The Monday evening started like any other. However, when my husband called his work to say he was running late, the response was unlike any other. His supervisor, who doesn’t work the same shift, answered. He requested that Jack arrive as soon as possible. So my husband hurried to get ready and jokingly said as he left, “I hope they aren’t closing us down.”
When Jack arrived that night around 11 p.m., there were several new faces: two vice presidents, a representative from human resources and the local ops manager. They came to communicate the company’s decision to close the Dallas operations. Their plan involved mostly severance packages and a few transfer positions.
Within a month, my husband was offered, and accepted, a relocation package to Atlanta. He packed his bags and headed east – alone. Our son is a senior in high school, so he and I stayed behind in Dallas to finish out the school year. Our small family was now divided by 800 miles.
Our lives changed on a dime that night. The company’s decision did not just affect our lives and the lives of my husband’s co-workers but also those of our families, friends, livelihoods and communities. My husband left his family to pursue work. Our son will leave either his friends or his family to pursue his college education. I will leave my job of a decade, my ministry and most importantly the people I love.
I have established roots in this place. My life intertwined with so many others. It happened innocently and over time. It happened while we were shopping and working. We got to know each other through studying the Bible and serving on mission trips. We enjoyed Saturday afternoons living next door to one another and watching our kids play baseball. We grew simply by seeing each other every day at the Chick-fil-A drive-thru.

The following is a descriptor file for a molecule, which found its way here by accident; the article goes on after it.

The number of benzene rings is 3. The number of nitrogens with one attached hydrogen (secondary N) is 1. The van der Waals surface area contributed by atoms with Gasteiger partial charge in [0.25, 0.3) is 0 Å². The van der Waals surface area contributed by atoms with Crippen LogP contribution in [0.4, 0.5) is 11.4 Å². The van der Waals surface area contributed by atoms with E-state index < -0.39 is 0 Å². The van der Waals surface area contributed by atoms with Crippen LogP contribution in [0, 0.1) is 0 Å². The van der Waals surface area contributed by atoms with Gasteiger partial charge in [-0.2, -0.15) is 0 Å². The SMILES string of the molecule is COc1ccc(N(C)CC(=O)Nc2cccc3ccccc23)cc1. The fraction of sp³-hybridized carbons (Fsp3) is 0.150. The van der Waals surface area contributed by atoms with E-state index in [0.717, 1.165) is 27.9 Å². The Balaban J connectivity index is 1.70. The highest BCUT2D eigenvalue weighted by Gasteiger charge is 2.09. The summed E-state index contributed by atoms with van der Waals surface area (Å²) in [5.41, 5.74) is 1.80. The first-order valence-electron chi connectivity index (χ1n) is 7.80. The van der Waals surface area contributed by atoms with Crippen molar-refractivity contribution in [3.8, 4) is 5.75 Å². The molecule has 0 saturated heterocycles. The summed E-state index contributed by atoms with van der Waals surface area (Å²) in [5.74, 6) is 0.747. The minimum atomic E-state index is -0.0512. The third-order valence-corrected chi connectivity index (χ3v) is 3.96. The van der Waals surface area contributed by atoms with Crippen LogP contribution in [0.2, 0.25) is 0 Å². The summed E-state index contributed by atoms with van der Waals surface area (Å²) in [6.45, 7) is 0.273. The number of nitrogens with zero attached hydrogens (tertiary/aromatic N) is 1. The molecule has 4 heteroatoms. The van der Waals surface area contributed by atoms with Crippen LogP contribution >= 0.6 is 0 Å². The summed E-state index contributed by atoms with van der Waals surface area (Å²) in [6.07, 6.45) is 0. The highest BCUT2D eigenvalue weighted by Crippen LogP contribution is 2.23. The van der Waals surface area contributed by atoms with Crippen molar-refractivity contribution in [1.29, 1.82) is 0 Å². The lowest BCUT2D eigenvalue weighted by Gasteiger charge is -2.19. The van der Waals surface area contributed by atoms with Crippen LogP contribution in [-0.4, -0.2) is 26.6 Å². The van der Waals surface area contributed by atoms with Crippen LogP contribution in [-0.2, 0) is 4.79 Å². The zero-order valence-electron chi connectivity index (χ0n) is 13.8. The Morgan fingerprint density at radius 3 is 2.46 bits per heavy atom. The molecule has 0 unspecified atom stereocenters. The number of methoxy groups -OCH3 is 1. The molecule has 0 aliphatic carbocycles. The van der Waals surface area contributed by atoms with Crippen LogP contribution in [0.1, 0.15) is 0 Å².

These relationships aren’t a simple mix. They’re not easily unwound or undone. Our lives are forever marked by one another. We are changed because we have shared our innermost thoughts and emotions. We have worked alongside each other for a common purpose. We have exchanged lighthearted, free-spirited bursts of laughter and excitement. We have sat in shock and grief as we have mourned those we have loved and lost on this earth. We have shared sadness, transitions, marriages, births and tears. We have shared in the Lord’s Supper, tasting His goodness. We have worshiped Him mightily throughout it all. Our moments have been filled with the grace and presence of our Lord. It is that which strengthens our bond to the point it cannot be broken.
It struck me recently that I may never see many of these people again. When I drive down I-20 and head east for Georgia, it may be the last time our earthly lives cross. There is a sadness to this reality that leads me longing to do what is comfortable and seemingly secure. But I have been called to leave what I love.
When I consider this idea, I think of what Jesus might have felt or thought as He sat in the Garden of Gethsemane. He was preparing to leave behind the 12 men he had walked closely with, ministered to and with, cared for, knew personally and intimately and loved. He was leaving behind his relationships, submitting His will to the will of the Father. I am not comparing my leaving to our Lord’s, but I take solace in knowing that He knows what it’s like to leave.
I also know that there is hope – a hope that exists because He did leave. He left behind this earth in His death, but He defeated death in His resurrection. One day He will return, and we as fellow believers will see each other once again. We are stuck with each other. Our common faith in God, the bond that strengthens our relationship here on earth, binds us together for eternity. And in that place, our moments will not be spent in sadness or longing but in worship and praise of our King.
You never really leave those you love. Until I see you again, wherever that may be, may the Lord bless you and keep you; may He make His face shine upon thee and give thee peace.